[H]as taught us to shout and sing and pray until we die, to wait until death, for some dreamy heaven-in-the-hereafter, when we’re dead, while this white man has his milk and honey in the streets paved with golden dollars right here on this earth!

While the teachings of Islam, rather, Elijah Muhammed’s own interpretation of those teachings, could convert a black Christian to the Nation of Islam, they could not explain why the white man was inherently evil. To do that, Elijah Muhammed would have to rely on his imagination.

This history, called Yacub’s History, was "the demonology that every religion has." It explained the origins of the white man and his evil nature, how the evil of the whites had prevailed over the black people, or Original Man, and how slavery and rape of the black race had come about.

As the story goes, the black race was the first race, who worshipped Allah and founded Mecca, a holy city of Islam. Over 6,000 years ago, when there had apparently been much learning in colleges and universities, a disgruntled black scientist named Yacub learned the methods of "race breeding." His purpose was one of vengeance against Allah for banishing him from Mecca, and in retribution, he decided "to create upon the earth a devil race - a bleached-out, white race of people."

In the course of 800 years, by following rules which only allowed the lightest-skinned people to breed, the evil white race had been created. Malcolm X describes this race according to the Nation of Islam’s demonology:

On the island of Patmos was nothing but these blond, pale-skinned, cold-blue-eye devils – savages, nude and shameless; hairy, like animals, they walked on all fours and they lived in the trees.

The purpose of these devils was to create destroy the black, Muslim community, and in time they "turned what had been a peaceful heaven on earth into a hell torn by quarreling and fighting." The black race decided to exile the whites to the caves of Europe, to live in diabolical savagery. Then, for some reason, Allah picked Moses to civilize the white race and lead them out of the caves; this information is recorded in book of Moses which "are missing." The Jews of the Exodus symbolize the first white race to be led out of the caves.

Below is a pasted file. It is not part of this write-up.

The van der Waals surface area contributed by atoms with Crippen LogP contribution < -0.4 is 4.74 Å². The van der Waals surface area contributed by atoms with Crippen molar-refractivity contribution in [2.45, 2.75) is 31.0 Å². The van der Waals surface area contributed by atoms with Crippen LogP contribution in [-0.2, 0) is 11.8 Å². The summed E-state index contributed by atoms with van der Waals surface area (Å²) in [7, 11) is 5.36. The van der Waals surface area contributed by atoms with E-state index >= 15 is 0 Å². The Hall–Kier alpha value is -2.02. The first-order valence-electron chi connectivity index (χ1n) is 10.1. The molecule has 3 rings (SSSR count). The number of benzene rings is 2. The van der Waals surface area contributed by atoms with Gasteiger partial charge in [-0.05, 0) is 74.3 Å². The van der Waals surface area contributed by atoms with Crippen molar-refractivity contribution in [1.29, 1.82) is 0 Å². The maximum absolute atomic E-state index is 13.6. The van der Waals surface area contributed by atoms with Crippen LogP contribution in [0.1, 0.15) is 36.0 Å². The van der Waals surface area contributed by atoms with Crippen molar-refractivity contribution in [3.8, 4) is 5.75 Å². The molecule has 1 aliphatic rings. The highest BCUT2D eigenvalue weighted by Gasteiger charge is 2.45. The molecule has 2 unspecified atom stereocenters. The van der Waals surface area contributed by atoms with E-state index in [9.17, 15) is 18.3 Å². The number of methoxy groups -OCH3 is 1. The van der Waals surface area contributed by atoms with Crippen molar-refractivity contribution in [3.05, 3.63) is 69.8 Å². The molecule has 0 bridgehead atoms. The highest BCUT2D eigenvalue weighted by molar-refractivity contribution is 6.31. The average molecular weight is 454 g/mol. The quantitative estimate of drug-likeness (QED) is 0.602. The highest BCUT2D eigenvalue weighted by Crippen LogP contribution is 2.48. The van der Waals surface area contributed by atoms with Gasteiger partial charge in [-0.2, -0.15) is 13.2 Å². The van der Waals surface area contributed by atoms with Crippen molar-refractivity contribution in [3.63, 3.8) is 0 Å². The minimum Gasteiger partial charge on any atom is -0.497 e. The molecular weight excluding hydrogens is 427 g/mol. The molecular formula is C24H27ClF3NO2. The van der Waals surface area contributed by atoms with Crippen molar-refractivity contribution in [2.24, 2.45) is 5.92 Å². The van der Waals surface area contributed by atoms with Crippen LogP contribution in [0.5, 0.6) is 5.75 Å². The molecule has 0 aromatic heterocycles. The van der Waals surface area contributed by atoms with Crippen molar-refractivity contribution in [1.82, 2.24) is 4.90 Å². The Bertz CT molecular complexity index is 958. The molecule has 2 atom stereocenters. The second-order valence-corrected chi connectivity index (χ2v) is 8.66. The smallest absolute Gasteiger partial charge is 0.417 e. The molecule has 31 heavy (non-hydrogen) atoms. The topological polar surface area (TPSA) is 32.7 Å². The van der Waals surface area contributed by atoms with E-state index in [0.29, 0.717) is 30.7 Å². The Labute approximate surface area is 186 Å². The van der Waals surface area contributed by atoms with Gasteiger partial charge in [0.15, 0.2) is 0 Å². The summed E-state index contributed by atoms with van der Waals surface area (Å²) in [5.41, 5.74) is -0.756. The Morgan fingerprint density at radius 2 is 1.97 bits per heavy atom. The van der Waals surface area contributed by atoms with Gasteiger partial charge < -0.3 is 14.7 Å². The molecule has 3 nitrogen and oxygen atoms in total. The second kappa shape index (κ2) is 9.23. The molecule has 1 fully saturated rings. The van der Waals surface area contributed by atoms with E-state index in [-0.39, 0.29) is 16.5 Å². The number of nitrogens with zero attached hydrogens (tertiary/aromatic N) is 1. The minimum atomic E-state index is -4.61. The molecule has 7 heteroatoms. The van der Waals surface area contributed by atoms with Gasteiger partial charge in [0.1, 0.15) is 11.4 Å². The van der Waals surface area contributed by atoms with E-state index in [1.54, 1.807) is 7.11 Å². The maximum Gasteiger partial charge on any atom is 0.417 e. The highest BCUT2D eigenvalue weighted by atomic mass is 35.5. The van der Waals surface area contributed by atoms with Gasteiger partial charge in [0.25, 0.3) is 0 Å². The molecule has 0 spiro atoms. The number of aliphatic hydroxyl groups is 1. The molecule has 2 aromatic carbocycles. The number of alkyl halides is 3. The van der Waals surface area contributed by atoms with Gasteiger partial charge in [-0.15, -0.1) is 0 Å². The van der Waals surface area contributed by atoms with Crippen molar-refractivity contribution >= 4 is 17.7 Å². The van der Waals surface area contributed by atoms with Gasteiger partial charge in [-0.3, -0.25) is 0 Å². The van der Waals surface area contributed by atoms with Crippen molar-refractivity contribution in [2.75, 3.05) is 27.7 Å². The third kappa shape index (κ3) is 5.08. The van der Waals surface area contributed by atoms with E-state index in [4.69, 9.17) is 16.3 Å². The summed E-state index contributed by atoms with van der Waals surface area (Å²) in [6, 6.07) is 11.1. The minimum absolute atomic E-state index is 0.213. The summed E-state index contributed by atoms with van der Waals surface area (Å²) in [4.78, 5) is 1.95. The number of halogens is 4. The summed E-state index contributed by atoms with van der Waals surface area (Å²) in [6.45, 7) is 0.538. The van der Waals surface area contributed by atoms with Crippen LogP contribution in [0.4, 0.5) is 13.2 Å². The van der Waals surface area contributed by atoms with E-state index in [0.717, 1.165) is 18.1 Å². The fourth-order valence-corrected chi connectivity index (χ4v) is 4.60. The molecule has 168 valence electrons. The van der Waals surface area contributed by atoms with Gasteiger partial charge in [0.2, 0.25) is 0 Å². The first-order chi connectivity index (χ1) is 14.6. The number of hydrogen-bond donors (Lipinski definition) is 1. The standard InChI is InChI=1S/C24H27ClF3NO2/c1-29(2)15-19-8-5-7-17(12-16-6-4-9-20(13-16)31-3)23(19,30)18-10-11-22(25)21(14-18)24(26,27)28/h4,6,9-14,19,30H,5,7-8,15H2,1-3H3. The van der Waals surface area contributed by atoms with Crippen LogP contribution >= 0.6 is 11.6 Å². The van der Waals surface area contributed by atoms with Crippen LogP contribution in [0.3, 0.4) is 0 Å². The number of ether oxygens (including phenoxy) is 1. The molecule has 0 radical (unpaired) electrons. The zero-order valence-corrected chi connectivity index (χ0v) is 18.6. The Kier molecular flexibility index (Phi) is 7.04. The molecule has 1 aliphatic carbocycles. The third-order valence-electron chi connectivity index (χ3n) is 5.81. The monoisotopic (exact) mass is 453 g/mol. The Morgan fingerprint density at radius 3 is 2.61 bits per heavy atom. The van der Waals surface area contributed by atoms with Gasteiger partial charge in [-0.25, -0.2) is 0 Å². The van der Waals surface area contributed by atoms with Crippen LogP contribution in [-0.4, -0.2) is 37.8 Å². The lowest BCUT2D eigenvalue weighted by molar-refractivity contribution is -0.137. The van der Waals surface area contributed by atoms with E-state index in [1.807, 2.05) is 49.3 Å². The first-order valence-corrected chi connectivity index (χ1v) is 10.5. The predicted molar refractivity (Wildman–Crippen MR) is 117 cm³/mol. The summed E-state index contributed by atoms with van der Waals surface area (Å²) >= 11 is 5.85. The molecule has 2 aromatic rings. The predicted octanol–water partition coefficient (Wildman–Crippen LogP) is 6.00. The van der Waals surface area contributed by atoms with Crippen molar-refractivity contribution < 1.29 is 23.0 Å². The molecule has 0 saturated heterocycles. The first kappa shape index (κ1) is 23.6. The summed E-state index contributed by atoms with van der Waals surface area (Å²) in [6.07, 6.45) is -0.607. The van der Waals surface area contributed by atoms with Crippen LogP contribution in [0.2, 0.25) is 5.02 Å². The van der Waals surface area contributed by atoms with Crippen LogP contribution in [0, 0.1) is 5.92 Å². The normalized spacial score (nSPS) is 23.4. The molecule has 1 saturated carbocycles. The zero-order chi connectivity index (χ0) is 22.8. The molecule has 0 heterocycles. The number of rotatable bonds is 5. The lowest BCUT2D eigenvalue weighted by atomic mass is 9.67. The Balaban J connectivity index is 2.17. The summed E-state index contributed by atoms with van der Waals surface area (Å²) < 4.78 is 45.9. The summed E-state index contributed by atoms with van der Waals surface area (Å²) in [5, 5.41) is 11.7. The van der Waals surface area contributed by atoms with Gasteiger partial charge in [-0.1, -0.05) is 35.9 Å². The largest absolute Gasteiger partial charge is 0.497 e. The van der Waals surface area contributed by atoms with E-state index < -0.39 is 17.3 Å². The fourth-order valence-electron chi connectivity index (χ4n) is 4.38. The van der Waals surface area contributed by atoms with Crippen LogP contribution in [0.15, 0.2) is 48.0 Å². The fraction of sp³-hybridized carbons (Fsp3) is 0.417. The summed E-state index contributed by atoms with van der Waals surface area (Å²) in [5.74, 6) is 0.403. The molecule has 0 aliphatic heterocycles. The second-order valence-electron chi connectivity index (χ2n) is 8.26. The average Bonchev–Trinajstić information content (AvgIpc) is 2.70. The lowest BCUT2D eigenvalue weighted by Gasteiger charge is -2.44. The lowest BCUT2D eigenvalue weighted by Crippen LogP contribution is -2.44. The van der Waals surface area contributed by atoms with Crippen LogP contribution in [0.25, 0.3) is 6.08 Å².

In time, the whites rose to power, and Allah picked some of his faithful blacks in Africa to "be brought as slaves to North America - to learn to better understand....the white devil’s true nature." According to the Elijah Muhammed, the enslaved blacks soon lost their faith, were brainwashed by Christianity, and have been oppressed by the whites ever since. To reconcile African-Americans with their true roots and true faith, the "Savior" W.D. Fard was sent to America as an instructor. His follower, Elijah Muhammed, spent his life spreading Fard’s teachings, to save the "Lost-Found Nation of Islam....., here in ‘this wilderness of North America.’"

If a doubter had asked Elijah Muhammed, Malcolm X, or another Nation of Islam minister why this historical information was just now being revealed, the answer was that "the real truth was known to some white men, the scholars; but there had been a conspiracy down through the generations to keep the truth from black men." Within this circular argument, history cannot be disputed. However, it was historical fabrication of an angry mind, which was not taught anywhere in Islam of the East. Malcolm X described reactions to this story that he observed in Mecca:

I was later to learn that Elijah Muhammed’s tales, like this one of ‘Yacub, infuriated Muslims of the East. While at Mecca, I had reminded them that it was their fault, since they hadn’t done enough to make real Islam known in the West. Their silence left a vacuum into which any religious faker could step and mislead our people.